At least the following two things are key to a successful adaptation: 1- Casting/performance of Dolores Umbridge, and 2- A director/cinematopher team that will succeed in conveying the oppressive and paranoid atmosphere of the book.

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#13 of 496 OFFLINE   David Rogers

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Posted January 06 2006 - 01:14 AM

So, like, what are the rules for the thread? I'm tired of trying to post in Potter threads and have people who aren't reading the books start screaming. Is this a thread that assumes we haven't read past Book5, or that assumes we haven't even read Book5, or what?

PS: start reading
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#14 of 496 OFFLINE   Chuck Mayer

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Posted January 06 2006 - 01:25 AM

Holadem,
Well they got #1 right. Imelda Staunton will get it. I've yet to be worried about casting in the HP films. They always seem to get it right.

Book 5 was my least favorite. A lot of that had to do with the ending of Book 4. I thought it changed everything, and yet when I got back, just like a sitcom, I was stuck with a similar plot, similar subplots, and a rather poor villain for most of the book. For me, it felt like she was treading water, waiting to get to book 6. A reread would probably cure a lot of that for me. That said, she nailed the angry teenage boy angle...not easy to write at all, and she did it.
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#15 of 496 OFFLINE   TheLongshot

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Posted January 06 2006 - 02:59 AM

Quote:
Book 5 was my least favorite. A lot of that had to do with the ending of Book 4. I thought it changed everything, and yet when I got back, just like a sitcom, I was stuck with a similar plot, similar subplots, and a rather poor villain for most of the book. For me, it felt like she was treading water, waiting to get to book 6. A reread would probably cure a lot of that for me. That said, she nailed the angry teenage boy angle...not easy to write at all, and she did it.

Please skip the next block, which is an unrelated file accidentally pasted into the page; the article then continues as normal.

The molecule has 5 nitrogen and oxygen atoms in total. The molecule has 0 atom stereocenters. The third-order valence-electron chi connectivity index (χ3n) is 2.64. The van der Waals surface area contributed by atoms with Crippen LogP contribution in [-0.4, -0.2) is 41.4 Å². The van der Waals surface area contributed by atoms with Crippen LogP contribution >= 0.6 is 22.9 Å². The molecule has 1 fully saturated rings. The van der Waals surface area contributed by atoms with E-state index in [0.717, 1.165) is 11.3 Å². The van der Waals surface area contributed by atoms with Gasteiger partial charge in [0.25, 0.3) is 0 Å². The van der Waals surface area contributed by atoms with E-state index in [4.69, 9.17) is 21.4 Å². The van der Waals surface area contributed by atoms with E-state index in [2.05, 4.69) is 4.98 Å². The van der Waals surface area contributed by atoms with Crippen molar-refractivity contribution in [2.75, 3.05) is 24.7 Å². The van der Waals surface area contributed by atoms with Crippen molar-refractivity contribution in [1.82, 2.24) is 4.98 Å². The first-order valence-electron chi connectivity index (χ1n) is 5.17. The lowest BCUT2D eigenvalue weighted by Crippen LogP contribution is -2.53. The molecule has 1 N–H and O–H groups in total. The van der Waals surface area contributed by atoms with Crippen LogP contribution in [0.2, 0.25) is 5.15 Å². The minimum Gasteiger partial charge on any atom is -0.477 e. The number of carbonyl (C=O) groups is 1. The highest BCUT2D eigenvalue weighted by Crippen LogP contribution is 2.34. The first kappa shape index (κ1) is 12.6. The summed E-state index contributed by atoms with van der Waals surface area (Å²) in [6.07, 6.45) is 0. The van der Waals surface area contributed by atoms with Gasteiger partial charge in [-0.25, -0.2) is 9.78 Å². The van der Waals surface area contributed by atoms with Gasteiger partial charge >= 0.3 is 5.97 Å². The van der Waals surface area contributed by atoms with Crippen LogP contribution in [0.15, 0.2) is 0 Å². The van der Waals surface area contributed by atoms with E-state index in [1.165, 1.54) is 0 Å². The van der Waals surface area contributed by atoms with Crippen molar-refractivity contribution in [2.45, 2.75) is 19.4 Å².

I hated book 5 because Harry spent most of the book acting like an idiot. Granted, he's a teenager, but that doesn't make it enjoyable, especially when you figure out pretty early what is happening. Also, I thought the payoff at the end was somewhat weak. Granted
Dumbledore's Army
was pretty cool, but the relevation at the end was kinda like, "That's it?" I do agree with you that it seems to be pure setup mostly for book 6, which has the impact expected.

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#16 of 496 OFFLINE   Lynda-Marie

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Posted January 06 2006 - 03:20 AM

I just hope they remember that Fred and George [my favorite secondary characters] really get to strut their stuff in this one, as far as causing trouble.

The fireworks scene, after Dumbledore leaves temporarily, is one of my all time favorites of the antics of the Weasley twins.